Artist Interview – Tang Ying Mui, Grace
The Sixth Day ~ Fabrik Gallery @ Art One
Exhibition Till Nov. 30
Fabrik is pleased to present The sixth day by Tang Ying Mui, Grace.
Human figures, found objects and her rigorous and spare approach to existential questions of the fragile human condition, environmental experience, memory and the internal and external boundaries built around people are the recurring themes in her art. Known for her use of ordinary materials for construction, she seeks to infuse the undervalued and overlooked, drawing equally from her stance on the consequences of genetic engineering and capitalistic greed. Her self-conscious view in the world invites viewers to share in unexpected moments of transcendence and a visceral immersion of time and memory.
The centerpiece of the exhibition is the artist’s sculptural work that comprise nearly as many plastic wrapped wire forming two human figures with their mouths that extend like indeterminate biomorphic forms on the floor and fruits that hang from the ceiling as if suspended in air offering the viewer multiple vantages. Arranged in the gallery referencing a scene from the book of Genesis, “The sixth day" questions man’s ongoing exploitation of land and resources and his relationship to nature in a mass production age. On the left wall, the artist shows a visual representation of the material she uses entitled “The journey of dot, line and surface." Using a thin copper line as her medium, the artist has created 3D sculptures on the canvas rather than a conventional two dimensional representation suggesting a slight allusion to Cézanne’s still life. This extends to right side of the gallery in which an assembly of personal objects called “Reconstructing memory" relating to her journey from England to Hong Kong. It includes a soft bunny nighty-holder, the toolbox where she puts tubes of paint for her sculptures and installations, a knapsack to hold her daily things and books, and an old fashioned electric fan. Although these objects are full of personal history, their whiteness and lightness mimic the conditions of our memory, which fades when time goes by. When they are transformed visually, combined with the memory aroused by these objects, the process of making these these works become a reinforcing act of her beliefs.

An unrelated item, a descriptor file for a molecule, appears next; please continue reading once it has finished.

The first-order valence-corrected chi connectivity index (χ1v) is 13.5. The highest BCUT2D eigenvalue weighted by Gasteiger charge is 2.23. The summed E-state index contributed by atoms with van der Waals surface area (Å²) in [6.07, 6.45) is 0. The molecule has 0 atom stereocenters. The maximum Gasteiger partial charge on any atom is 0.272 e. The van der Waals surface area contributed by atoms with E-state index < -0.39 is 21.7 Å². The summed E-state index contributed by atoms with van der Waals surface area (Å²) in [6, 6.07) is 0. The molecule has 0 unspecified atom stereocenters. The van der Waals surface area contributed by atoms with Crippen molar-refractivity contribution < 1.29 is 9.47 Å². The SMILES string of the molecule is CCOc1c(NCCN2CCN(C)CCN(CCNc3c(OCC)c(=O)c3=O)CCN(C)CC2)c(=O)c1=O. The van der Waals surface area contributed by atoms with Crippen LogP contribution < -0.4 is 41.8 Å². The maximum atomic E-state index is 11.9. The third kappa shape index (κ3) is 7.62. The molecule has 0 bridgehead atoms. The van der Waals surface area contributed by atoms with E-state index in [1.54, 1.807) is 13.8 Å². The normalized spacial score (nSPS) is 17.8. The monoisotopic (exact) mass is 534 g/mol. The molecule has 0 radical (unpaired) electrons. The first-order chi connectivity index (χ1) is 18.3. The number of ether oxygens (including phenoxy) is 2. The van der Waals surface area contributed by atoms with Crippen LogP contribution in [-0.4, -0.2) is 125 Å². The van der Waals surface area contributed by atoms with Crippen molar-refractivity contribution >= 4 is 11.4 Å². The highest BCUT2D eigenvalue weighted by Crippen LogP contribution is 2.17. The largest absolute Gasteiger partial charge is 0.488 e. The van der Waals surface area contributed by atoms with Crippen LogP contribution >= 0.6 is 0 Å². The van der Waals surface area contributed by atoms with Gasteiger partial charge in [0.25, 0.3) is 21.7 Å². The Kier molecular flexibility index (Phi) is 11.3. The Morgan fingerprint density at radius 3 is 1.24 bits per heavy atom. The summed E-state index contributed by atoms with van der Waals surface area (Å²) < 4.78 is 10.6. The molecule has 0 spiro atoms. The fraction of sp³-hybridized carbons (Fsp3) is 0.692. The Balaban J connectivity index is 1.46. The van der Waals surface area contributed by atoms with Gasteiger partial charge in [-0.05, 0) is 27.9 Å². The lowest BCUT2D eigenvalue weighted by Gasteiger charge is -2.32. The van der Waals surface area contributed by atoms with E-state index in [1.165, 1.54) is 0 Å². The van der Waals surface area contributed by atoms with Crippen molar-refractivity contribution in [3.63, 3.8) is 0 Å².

Tang graduated with a BA Honors, majoring in fine arts from Goldsmiths College and a MSC from the University of Westminster, United Kingdom. Tang lived in London for more than ten years and is currently working as an artist in Hong Kong.
She is currently working on a project called “A call from a prehistoric time”. She uses the four basic elements in living: clothing, food, shelter and mobility, to explore the contemporary living and structures in society in our modern age.
Tang had her first solo exhibition in 2011, titled “Recycle Destinies”. She has also joined numerous group exhibitions, including “Pusan World Open Art Festival” and “The 7th Gongju International Art Festival 2010” in South Korea ; “Macau Direct Flight Destinations Trade and Cultural Expo” in Macau; “The Thirteen Stories of Portable Art” in Shanghai and “WINDOW PROJECT” in Canada. Her works also have been exhibitied in various spaces in Hong Kong, including the West Kowloon Cultural District, Hong Kong Art Centre, JCCAC and Cattle Depot Artist Village.